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Topic: Powering atmega328p with batteries (constant voltage requirement) (Read 5401 times) previous topic - next topic

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I am working on a project which has atmega328p and HM-11 bluetooth module. Bluetooth module requires 3.3 volts and likewise atmega328p also requires constant voltage for proper functioning, am I right ?

So, my power supply will be either 3.7 volts one cell Li-po battery or 3-4 AA size 1.5 volts batteries connected in series.

I believe I need some electronics to sustain the constant voltage, since the voltage of the batteries won't stay at the same level as it drains.

I think I need a boost converter and a switching one for efficiency. However, I am not very familiar with that concepts and powering an AVR through batteries.

Appreciate if you can inform me further with suggestions.

Peter_n

I have made a remote arduino two weeks ago:
An Pro Mini with ATmega328P at 8MHz, the voltage regulator removed. That should run at 2.5V to 5.5V.
An DHT22 which needs at least 3.3V.
An cheap 433MHz transmitter of 3V to 12V, but at 3V it has almost no power.
Using the VirtualWire, and Narcoleptic libraries.
With three NiMH AAA batteries.
I did a test with 3.0V and it was still working well. My DHT22 failed 1 in 10 times, but then I just don't transmit the data.

Everything depends on your Bluetooth module.
The ATmega328P can do 2.5 to 5.5V at 8MHz.

zoom

I have made a remote arduino two weeks ago:
An Pro Mini with ATmega328P at 8MHz, the voltage regulator removed. That should run at 2.5V to 5.5V.
An DHT22 which needs at least 3.3V.
An cheap 433MHz transmitter of 3V to 12V, but at 3V it has almost no power.
Using the VirtualWire, and Narcoleptic libraries.
With three NiMH AAA batteries.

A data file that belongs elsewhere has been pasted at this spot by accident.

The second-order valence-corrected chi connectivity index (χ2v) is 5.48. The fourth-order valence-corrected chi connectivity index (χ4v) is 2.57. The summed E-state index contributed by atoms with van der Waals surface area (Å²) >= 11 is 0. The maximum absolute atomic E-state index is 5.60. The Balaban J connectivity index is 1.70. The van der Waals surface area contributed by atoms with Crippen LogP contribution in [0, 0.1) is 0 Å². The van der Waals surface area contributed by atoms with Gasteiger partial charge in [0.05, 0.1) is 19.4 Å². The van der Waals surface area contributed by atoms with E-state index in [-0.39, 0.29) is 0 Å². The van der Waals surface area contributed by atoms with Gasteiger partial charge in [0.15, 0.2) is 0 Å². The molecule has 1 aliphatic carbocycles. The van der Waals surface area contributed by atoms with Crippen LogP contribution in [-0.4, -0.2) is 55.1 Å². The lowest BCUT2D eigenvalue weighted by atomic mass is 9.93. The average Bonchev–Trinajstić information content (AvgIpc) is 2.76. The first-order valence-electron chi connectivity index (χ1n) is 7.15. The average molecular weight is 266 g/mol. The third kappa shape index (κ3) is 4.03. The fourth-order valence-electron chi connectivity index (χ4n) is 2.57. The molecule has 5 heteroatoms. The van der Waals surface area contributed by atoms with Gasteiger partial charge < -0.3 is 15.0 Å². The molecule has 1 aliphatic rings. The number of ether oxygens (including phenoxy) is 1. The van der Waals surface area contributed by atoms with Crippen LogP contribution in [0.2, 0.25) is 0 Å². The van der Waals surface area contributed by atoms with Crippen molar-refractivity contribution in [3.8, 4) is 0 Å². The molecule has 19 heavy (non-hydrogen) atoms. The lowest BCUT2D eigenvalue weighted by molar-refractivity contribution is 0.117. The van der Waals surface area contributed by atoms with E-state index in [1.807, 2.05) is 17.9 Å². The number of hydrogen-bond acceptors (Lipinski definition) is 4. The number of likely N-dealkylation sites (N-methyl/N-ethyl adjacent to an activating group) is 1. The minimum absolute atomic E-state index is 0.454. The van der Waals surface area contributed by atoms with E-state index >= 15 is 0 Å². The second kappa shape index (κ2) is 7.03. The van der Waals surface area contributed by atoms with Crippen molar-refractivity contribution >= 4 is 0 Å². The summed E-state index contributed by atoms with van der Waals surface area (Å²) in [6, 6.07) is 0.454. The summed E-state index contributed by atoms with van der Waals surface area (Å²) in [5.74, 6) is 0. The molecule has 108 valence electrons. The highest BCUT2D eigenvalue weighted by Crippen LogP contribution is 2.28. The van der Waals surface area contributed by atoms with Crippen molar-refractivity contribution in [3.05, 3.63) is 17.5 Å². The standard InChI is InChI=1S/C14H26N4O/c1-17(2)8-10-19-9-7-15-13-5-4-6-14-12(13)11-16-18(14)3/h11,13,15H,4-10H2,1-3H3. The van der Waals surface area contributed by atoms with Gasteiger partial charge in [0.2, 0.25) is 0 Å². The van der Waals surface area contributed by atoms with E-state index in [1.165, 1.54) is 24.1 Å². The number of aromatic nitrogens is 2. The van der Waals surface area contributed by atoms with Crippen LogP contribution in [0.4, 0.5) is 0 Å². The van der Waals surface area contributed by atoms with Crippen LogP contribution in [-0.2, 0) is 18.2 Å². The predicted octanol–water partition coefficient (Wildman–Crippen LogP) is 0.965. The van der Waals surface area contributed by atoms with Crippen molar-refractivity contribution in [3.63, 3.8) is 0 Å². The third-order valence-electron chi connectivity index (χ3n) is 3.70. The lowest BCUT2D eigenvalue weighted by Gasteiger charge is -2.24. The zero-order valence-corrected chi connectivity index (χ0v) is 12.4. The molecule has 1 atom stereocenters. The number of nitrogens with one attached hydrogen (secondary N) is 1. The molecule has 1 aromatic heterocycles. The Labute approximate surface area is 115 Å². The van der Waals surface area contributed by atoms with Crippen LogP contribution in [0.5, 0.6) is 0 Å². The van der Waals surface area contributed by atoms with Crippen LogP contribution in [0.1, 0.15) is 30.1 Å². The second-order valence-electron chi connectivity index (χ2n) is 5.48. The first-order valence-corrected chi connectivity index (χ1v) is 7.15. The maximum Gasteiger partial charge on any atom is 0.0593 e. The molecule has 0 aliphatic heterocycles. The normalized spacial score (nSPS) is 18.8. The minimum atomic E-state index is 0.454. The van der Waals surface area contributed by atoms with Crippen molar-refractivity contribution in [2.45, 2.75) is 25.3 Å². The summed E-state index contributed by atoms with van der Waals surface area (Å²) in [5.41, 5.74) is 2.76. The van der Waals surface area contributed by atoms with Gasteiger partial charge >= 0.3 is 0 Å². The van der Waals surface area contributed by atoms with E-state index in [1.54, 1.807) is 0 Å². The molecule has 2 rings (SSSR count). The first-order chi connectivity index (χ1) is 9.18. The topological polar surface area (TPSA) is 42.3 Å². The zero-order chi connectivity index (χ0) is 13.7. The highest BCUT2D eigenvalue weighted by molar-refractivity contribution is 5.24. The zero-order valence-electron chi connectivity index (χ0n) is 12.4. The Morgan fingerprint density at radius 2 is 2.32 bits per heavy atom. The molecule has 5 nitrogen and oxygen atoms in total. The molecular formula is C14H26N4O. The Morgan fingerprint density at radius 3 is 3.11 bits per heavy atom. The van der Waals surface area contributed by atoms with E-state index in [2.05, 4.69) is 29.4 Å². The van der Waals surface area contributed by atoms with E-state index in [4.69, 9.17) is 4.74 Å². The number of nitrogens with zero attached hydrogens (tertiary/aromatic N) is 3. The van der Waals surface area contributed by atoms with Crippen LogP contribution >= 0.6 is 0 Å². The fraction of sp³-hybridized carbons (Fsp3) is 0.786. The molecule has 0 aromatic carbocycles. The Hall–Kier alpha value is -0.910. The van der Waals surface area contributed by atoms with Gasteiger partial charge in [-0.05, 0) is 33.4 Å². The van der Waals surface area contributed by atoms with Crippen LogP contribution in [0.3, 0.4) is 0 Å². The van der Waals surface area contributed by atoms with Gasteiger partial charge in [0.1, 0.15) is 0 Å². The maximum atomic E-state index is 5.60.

I did a test with 3.0V and it was still working well. My DHT22 failed 1 in 10 times, but then I just don't transmit the data.

Everything depends on your Bluetooth module.
The ATmega328P can do 2.5 to 5.5V at 8MHz.
According to datasheet bluetooth module works in the range of 2 - 3.6 volts.
I read that 1.5 volts batteries drop down to 1 volts and then considered empty. So, 2 AA batteries would be 3 volts and drop all the way down to 2 volts. Which is not fine for AVR according to your ratings.

3 AA would provide 4.5 volts, which is higher than the max. voltage the Bluetooth module can stand.

PaulRB

Hi, an atmega328 can run right down to 1.8V at 1MHz, if that's quick enough for your needs. I have not done this myself. I understand you need to compile and burn a version of the bootloader that will run at 1MHz, i've seen instructions on doing this somewhere. That is, unless you want to program the atmega using ISP rather than serial.

Paul

Peter_n

When the ATmega328P is used with low voltages, the clock speed must be low. An 8MHz ATmega328P is still compatible with one of the official supported Arduino boards, but with lower clock speeds you have to make your own bootloader and add you own board definition.

The specifications for the HM-11 are not always the same. Some say 2.5 to 3.7V. Some modules have a voltage regulator on board so the module will work at 5V as well.

A Li-ion battery is 3.0 to 4.2V.

I think you need some kind of buck-boost converter. For example this one : https://www.sparkfun.com/products/11231

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When the ATmega328P is used with low voltages, the clock speed must be low. An 8MHz ATmega328P is still compatible with one of the official supported Arduino boards, but with lower clock speeds you have to make your own bootloader and add you own board definition.